Bike Lanes Can Benefit Local Businesses (!), According to New Research

Jessica Coulon
Photo credit: David Papazian - Getty Images
Photo credit: David Papazian - Getty Images

From Bicycling

  • A new study shows that installing bike lanes on streets can help local businesses.

  • Researchers studied streets with and without bike lanes in six cities in the United States.

  • Food service businesses experienced the most economic growth after bike lanes were added.

An extensive new study from Portland State University has found that installing bike lanes will likely bring about positive economic impacts to local businesses along the affected streets. Focusing on streets with a heavy presence of food service and retail businesses, the researchers found that most businesses benefited overall—seeing growth in employment and sales, specifically—from bike lanes being installed on their respective streets.

Part of the National Study of the Economic Impact of Streets Improvements, the research was conducted by Jenny Lui, PhD, an associate professor at the university’s school of urban studies and planning, through a partnership with People For Bikes and the consulting firm Bennett Midland.

The study looked at data from businesses along 14 corridors in six cities: Indianapolis; Memphis, Tennessee; Minneapolis; San Francisco; Seattle; and Portland, Oregon. Most of the data was pulled from 2009 to ’14, according to Lui, who told Bicycling they wanted at least three years’ worth after the construction of bike lanes had been completed. The findings were then compared to control corridors (places without bike lanes) in those cities, which were selected based on having similar business characteristics.

“We wanted to have really robust data on what happened before the infrastructure was put in and what happened after,” Lui said.

After analyzing each new bike-friendly corridor in depth, the researchers were able to determine whether it experienced a positive economic impact from the added bike infrastructure, no significant impact (or inconclusive findings), or a negative impact after three years. The study also looked at all types of bike lanes.

[Want to fly up hills? Climb! gives you the workouts and mental strategies to conquer your nearest peak.]

By far, food service businesses experienced the most economic growth after bike lanes were added; those in all but three of the corridors saw substantial increases in sales and/or employment. Though retail businesses did not receive as many benefits as those in the food service sector, nine out of the 14 cases did experience some positive impact overall. Lui said she was particularly surprised by just how consistent the data was in showing economic growth for food service businesses.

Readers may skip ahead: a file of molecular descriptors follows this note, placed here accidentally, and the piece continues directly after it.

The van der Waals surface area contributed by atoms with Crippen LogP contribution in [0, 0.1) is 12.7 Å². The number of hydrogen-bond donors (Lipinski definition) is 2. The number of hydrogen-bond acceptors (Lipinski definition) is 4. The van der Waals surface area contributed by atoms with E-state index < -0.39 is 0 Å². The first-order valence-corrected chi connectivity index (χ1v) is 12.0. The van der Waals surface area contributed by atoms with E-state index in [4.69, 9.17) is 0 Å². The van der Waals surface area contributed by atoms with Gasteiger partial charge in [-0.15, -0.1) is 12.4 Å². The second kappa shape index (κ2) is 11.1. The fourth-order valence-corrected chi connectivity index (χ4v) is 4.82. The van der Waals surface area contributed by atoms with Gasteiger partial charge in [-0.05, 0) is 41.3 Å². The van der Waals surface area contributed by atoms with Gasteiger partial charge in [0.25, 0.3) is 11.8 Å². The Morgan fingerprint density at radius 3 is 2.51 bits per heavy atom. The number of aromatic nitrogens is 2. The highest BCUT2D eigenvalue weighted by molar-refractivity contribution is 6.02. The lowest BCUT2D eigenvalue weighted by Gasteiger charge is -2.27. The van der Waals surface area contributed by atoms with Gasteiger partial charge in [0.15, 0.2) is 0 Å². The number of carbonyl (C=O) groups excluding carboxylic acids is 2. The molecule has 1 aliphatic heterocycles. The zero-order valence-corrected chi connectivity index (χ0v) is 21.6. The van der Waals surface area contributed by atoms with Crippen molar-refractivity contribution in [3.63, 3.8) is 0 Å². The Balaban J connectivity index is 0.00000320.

“I was quite surprised that, given the number of different types of metrics that we looked at, the results remained pretty consistent for the food service sector,” she said.

Photo credit: Portland State University
Photo credit: Portland State University

They were also hoping to disprove the common notion that removing parking spots in order to install a bike lane would hurt nearby businesses. The study found quite the opposite: Businesses faced with the removal of on-street parking in the study still tended to see positive change.

According to Lui, this study was an effort to expand upon a 2013 study conducted by Bennett Midland, which focused on New York City, and a ’14 study on San Francisco. Those studies came to similar conclusions, but weren’t as broad in scope and only utilized sales tax data. So for her study, Lui also looked at wage and employment data in addition to sales tax data.

“We don’t collect sales tax on everything, so hopefully the way that we’re doing it this time around captures more of the economic activity,” Lui said.

However, collecting the same type of economic data across different cities was no easy task. That played into the cities they chose to focus on in the end—the same data needed to be readily available in each, plus the cities needed enough resources to participate in such an intensive study.

“This is probably the only study out there that has attempted to even analyze bike infrastructure in different cities on this scale in terms of economics,” Lui said. “It’s an extraordinary attempt in collaboration. ... The collaboration was really key, and I think that as an academic researcher working in this field, it was an exceptional learning experience as well, trying to put everything together.”

And though it wasn’t exactly a focus of the study, Lui said she’s noticed that cities have been progressively installing better and more substantial bike infrastructure over the years.

“It’s definitely an encouraging fact that we’re seeing a lot more of this high quality infrastructure put in,” she said. “We seem to find that people and businesses and communities seem to most likely prefer to have more high quality types of bike infrastructure… or some kind of separated bike lanes.”

You Might Also Like